When the phrase ‘dangerous beast’ is mentioned, birds usually don’t spring to mind right away. But Mother Nature is dirty business, and at the end of the day, only the toughest members of the animal kingdom come out on top. And birds, for all their grace and winged majesty, definitely know how to roll with the baddest of ’em. Here are some of the gnarliest avian species (yeah, I said it) on the planet.
Also known as ‘avian pirates’ (seriously), the arctic skua is known to ‘hijack’ other birds by attacking them mid-flight, forcing them to drop the tasty critter in their talons, and then plundering the booty. Terns, puffins, and smaller birds are the skua’s primary targets, but when food is scarce, they’ve been known to go after much larger species, such as the great blue heron. Human travelers to the Arctic have also noted numerous ‘dive-bombing’ incidents. Yarrrr.
The title of ‘world’s most dangerous bird’ is dubious at best, since there aren’t any avian species that naturally hunt or prey on humans. That being said, you really don’t want to mess with the cassowary, an Australian species aptly described as an emu from hell. The bird’s feet are equipped with nail-like claws which, according to noted ornithologist Thomas E. Gilliard, can “sever an arm or eviscerate an abdomen with ease.” Numerous injuries, as well as a few deaths, have been attributed to the cassowary. Seriously, cross the street if you see one… slowly. This is easily the most dangerous bird on the planet as far as humans are concerned.
Also known as the ‘lamb vulture’ or ‘bearded vulture’, this ugly SOB has a very particular taste. Rather than feasting on the flesh of rotting animal corpses, the lammergier prefers to eat the marrow lodged inside the bones that have been freshly picked by his less finnicky counterparts. In order to access this gooey delicacy, the lamb vulture will grasp the animal’s skeleton in his talons, fly high up in the air, and drop the remains onto the hard continental crust. Resourceful, and pretty cool when you think about it… except that one of the bird’s favorite foods is the tortoise, and several people — including ancient Greek playwright Aeschylus, according to legend — have been killed by carcasses dropped by the lammergier. They’re found throughout Europe, Africa, and Asia.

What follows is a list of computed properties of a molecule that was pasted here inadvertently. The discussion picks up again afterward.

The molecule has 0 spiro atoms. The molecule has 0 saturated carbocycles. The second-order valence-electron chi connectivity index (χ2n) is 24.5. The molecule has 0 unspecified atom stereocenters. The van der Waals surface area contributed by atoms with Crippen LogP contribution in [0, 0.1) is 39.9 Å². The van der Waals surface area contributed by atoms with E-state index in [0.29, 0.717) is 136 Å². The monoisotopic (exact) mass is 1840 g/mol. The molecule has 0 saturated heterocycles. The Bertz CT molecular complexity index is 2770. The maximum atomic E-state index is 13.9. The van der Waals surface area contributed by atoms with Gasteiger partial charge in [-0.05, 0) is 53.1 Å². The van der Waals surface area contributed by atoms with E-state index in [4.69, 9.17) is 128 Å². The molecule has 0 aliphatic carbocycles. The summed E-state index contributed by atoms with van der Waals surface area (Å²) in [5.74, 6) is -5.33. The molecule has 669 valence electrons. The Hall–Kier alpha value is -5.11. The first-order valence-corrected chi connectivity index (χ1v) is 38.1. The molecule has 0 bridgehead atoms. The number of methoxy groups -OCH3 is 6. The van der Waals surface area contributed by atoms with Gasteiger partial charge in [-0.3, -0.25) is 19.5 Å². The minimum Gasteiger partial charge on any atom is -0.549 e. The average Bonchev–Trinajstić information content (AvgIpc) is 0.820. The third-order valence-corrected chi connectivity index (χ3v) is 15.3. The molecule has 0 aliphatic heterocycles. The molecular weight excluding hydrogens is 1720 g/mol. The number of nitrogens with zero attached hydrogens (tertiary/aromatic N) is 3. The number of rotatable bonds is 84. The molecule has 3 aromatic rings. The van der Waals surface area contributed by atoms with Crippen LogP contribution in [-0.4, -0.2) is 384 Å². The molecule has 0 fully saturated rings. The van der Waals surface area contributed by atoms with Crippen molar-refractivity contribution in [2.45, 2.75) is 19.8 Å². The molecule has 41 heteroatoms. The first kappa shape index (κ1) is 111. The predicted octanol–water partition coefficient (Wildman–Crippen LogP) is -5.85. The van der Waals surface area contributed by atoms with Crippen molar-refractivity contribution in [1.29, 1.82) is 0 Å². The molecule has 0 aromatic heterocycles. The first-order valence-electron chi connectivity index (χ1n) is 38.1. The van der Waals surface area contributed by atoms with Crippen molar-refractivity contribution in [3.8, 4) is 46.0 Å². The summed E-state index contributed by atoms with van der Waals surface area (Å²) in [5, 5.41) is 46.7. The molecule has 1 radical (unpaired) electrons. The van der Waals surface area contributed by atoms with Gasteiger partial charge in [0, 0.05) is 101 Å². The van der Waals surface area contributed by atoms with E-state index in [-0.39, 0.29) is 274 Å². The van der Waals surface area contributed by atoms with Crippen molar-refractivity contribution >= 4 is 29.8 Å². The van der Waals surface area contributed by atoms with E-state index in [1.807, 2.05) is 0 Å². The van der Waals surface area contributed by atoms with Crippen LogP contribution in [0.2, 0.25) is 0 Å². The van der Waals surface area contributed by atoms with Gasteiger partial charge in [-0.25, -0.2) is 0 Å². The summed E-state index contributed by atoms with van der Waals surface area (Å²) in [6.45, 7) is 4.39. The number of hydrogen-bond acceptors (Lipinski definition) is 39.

The idea of a dude killing a lion to protect a group of unclothed females sounds like something straight out of Shaft in Africa, but this is common behavior for the male ostrich. Ostriches have also been known to dispatch hyenas, crocodiles, wild dogs, and other predators threatening the members of their harem — as well as the occasional human. The ostrich’s land speed is another oft-overlooked characteristic; faster than any other avian species, ostriches can race up to 43 miles (or 70 kilometers) per hour. Though they have many natural predators, only the cheetah — the world’s fastest animal — can outrun the birds.
It’s always the flightless ones you have to watch. The rhea, which is essentially a smaller version of the ostrich that is native to South America, has an extremely strong set of legs and feet outfitted with a spur-like appendage. Add these two together and you’ve got a pretty powerful kick — 800 pounds of force per square inch, scientists estimate, which is more than enough to shatter a few ribs or put a serious crack in your tib-fib. It also has claws. When a trio of rheas escaped from a farm in England in 2006, this is what local RSPCA collection officer Roy Jezard told Daily Mail UK: “They look nice and people want to pat them, but I really don’t recommend it. They’re so strong it’s unbelievable. They’re not listed as a dangerous animal but they can kill you with one strike of their feet because their claws are six inches long. They will also go for your eyes with their beak.”
This majestic denizen of the African savannah (and national symbol of Sudan) has an unusual way of snaring its lunch. Thanks to a powerful pair of kickers, the secretarybird is able to not only outrun most rodents, lizards, snakes, and other prey, but also quite literally stomp them to death. We know it sounds unbelievable, so here’s a video to silence the naysayers.
Despite the fact they only measure up to 20 inches in length, shrikes have several telltale traits of a bird of prey, including a hooked beak and a carnivorous palate. However, the bird’s relatively diminuitive size and lack of talons prove problematic when it comes time to capturing and eating live food. Fortunately, shrikes are resourceful; after delivering a death blow, the birds will impale their prey on any skewer-like object in the general vicinity — sticks, sharp blades of grass, or even barbed wire usually do the trick. The shrike’s prey may include lizards, bats, and other birds.